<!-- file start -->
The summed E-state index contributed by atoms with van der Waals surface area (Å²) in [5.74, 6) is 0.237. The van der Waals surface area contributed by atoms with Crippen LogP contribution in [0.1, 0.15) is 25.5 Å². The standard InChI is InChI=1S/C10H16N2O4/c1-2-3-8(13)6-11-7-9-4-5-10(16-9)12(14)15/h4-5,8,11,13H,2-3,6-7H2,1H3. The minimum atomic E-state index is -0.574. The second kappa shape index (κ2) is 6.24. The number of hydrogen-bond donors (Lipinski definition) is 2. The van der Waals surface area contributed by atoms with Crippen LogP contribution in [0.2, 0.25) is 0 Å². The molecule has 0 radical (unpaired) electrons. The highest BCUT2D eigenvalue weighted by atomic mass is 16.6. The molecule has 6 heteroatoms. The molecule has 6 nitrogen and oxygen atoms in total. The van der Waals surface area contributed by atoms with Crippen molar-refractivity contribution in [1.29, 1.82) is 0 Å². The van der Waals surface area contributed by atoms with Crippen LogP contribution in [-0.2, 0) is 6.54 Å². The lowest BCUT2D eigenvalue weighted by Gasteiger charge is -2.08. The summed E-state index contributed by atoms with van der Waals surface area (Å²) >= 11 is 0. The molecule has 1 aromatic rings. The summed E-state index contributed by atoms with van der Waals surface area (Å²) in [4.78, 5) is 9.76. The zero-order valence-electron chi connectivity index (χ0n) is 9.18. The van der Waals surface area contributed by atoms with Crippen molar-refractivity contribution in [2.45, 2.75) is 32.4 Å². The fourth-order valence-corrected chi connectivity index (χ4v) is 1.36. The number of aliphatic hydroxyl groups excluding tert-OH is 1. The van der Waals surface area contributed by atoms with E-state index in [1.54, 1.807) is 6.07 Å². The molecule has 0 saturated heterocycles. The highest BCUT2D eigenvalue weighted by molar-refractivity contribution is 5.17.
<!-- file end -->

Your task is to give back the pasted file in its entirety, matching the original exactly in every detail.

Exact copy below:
The summed E-state index contributed by atoms with van der Waals surface area (Å²) in [5.74, 6) is 0.237. The van der Waals surface area contributed by atoms with Crippen LogP contribution in [0.1, 0.15) is 25.5 Å². The standard InChI is InChI=1S/C10H16N2O4/c1-2-3-8(13)6-11-7-9-4-5-10(16-9)12(14)15/h4-5,8,11,13H,2-3,6-7H2,1H3. The minimum atomic E-state index is -0.574. The second kappa shape index (κ2) is 6.24. The number of hydrogen-bond donors (Lipinski definition) is 2. The van der Waals surface area contributed by atoms with Crippen LogP contribution in [0.2, 0.25) is 0 Å². The molecule has 0 radical (unpaired) electrons. The highest BCUT2D eigenvalue weighted by atomic mass is 16.6. The molecule has 6 heteroatoms. The molecule has 6 nitrogen and oxygen atoms in total. The van der Waals surface area contributed by atoms with Crippen molar-refractivity contribution in [1.29, 1.82) is 0 Å². The van der Waals surface area contributed by atoms with Crippen LogP contribution in [-0.2, 0) is 6.54 Å². The lowest BCUT2D eigenvalue weighted by Gasteiger charge is -2.08. The summed E-state index contributed by atoms with van der Waals surface area (Å²) >= 11 is 0. The molecule has 1 aromatic rings. The summed E-state index contributed by atoms with van der Waals surface area (Å²) in [4.78, 5) is 9.76. The zero-order valence-electron chi connectivity index (χ0n) is 9.18. The van der Waals surface area contributed by atoms with Crippen molar-refractivity contribution in [2.45, 2.75) is 32.4 Å². The fourth-order valence-corrected chi connectivity index (χ4v) is 1.36. The number of aliphatic hydroxyl groups excluding tert-OH is 1. The van der Waals surface area contributed by atoms with E-state index in [1.54, 1.807) is 6.07 Å². The molecule has 0 saturated heterocycles. The highest BCUT2D eigenvalue weighted by molar-refractivity contribution is 5.17.